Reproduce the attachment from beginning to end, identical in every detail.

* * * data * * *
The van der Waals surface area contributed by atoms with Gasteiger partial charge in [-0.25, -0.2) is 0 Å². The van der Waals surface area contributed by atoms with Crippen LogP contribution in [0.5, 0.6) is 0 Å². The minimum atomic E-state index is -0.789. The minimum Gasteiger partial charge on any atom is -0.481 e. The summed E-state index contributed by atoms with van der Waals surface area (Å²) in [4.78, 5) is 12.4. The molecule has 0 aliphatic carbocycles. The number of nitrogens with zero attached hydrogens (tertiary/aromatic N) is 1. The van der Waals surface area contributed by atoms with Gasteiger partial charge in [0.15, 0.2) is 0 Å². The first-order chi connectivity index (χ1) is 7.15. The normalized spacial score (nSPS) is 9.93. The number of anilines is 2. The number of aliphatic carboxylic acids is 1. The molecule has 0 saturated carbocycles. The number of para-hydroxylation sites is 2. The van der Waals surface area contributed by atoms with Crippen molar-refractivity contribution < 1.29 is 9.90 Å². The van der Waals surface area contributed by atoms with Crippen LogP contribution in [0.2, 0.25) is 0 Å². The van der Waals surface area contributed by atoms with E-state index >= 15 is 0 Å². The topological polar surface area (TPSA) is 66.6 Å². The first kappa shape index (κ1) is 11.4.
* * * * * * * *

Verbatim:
The van der Waals surface area contributed by atoms with Gasteiger partial charge in [-0.25, -0.2) is 0 Å². The van der Waals surface area contributed by atoms with Crippen LogP contribution in [0.5, 0.6) is 0 Å². The minimum atomic E-state index is -0.789. The minimum Gasteiger partial charge on any atom is -0.481 e. The summed E-state index contributed by atoms with van der Waals surface area (Å²) in [4.78, 5) is 12.4. The molecule has 0 aliphatic carbocycles. The number of nitrogens with zero attached hydrogens (tertiary/aromatic N) is 1. The van der Waals surface area contributed by atoms with Gasteiger partial charge in [0.15, 0.2) is 0 Å². The first-order chi connectivity index (χ1) is 7.15. The normalized spacial score (nSPS) is 9.93. The number of anilines is 2. The number of aliphatic carboxylic acids is 1. The molecule has 0 saturated carbocycles. The number of para-hydroxylation sites is 2. The van der Waals surface area contributed by atoms with Crippen molar-refractivity contribution < 1.29 is 9.90 Å². The van der Waals surface area contributed by atoms with Crippen LogP contribution in [0.2, 0.25) is 0 Å². The van der Waals surface area contributed by atoms with E-state index >= 15 is 0 Å². The topological polar surface area (TPSA) is 66.6 Å². The first kappa shape index (κ1) is 11.4.